Let Good Things Run Wild
Everything God creates is good (Genesis 1:31). But we must take this in large measure on faith because under the curse of the fall, our fallen perceptions often don’t see it. And our fallen natures often don’t believe it. We are disordered and pathologically self-centered. We are out of sync.
The only things fallen humans tend to believe are good are those that sate our appetites, increase our personal prestige, align with our preferences, pleasantly interest us, operate within our desired timetable, and are convenient and comfortable. In the scope of the created universe, these add up to only a very few things.
From infancy through our elder years, we so often feel frustrated. We don’t like to be told what to do, what to eat, what to wear, when to go to bed, when to get up, what to study, when to study, where to study, what to clean, when to clean, and on and on. We don’t like limits imposed on us by parents, teachers, bosses, spouses, children, neighborhood associations, government, or God. We buck against the constraints of morality, ethics, law, and even biology.
My point here is not that we shouldn’t challenge the evil that infects any authority or structure. We should. My point is that we have an indwelling evil propensity to challenge what is good. We have a bent to not believe God, that his design for us — which implies limits for us — are best for us (Genesis 3:4–6). We have a fallen desire to be autonomous, self-determining, sovereign gods.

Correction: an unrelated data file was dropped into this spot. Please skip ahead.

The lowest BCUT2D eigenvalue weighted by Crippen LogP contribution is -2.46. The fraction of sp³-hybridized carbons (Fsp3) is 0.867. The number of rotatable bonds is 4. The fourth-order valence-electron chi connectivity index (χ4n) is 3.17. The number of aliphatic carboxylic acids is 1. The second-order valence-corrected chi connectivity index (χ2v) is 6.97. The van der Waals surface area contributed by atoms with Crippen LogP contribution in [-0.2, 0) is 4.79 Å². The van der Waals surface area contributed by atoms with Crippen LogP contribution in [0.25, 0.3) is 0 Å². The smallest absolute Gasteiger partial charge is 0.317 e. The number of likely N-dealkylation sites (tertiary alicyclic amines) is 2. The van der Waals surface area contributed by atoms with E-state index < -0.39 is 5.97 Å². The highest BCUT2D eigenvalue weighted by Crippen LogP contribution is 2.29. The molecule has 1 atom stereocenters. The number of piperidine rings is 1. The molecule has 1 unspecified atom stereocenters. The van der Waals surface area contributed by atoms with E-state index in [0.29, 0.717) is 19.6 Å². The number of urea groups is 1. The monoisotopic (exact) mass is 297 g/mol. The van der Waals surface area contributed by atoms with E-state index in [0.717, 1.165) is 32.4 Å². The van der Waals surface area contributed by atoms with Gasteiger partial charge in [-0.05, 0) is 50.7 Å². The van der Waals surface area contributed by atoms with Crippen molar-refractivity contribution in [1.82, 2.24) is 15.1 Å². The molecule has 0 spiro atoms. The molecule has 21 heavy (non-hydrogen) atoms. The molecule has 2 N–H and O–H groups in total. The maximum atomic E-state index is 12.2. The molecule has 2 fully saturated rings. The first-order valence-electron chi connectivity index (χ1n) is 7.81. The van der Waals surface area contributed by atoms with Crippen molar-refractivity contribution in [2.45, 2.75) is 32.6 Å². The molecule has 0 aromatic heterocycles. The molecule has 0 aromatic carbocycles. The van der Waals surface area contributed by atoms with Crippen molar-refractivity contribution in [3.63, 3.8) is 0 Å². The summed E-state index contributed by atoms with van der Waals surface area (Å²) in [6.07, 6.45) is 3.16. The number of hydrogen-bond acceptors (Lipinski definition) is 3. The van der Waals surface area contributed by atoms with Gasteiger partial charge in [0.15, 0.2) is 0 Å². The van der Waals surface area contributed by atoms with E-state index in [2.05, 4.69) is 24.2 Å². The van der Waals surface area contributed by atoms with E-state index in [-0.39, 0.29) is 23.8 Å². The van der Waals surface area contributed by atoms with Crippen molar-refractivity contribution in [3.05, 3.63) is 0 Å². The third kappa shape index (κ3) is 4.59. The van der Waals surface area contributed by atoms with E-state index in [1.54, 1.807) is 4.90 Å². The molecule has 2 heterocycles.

God’s Design Lets Good Run Wild
We must keep this sinful desire in us in mind as we evaluate how we feel about God’s good design for manhood and womanhood. Remember, we buck and chafe against a host of structures, feeling them to be a constraint, a confine, even when they are put in place for our greatest joy.
God designed men and women. He made them complementary. When we as men and women trust what God says about what it means to be a man or woman and obey his instructions, the result is harmony. When we disregard him, the result is dissonance.
G.K. Chesterton said, “The more I considered Christianity, the more I found that while it had established a rule and order, the chief aim of that order was to give room for good things to run wild.”
That’s what the new book Designed for Joy is about: the beautiful order of God’s design that frees all that is good about manhood, and all that is good about womanhood, to run gloriously wild. Fourteen young leaders cast a unified vision for Christian manhood and womanhood and how the gospel affects both men and women, as well as identity and practice.
Read it for the sake of your wild joy. And trust God’s promises more than your perceptions.
Designed for Joy is now available in paperback, as well as free of charge in three electronic formats (PDF, MOBI, and EPUB).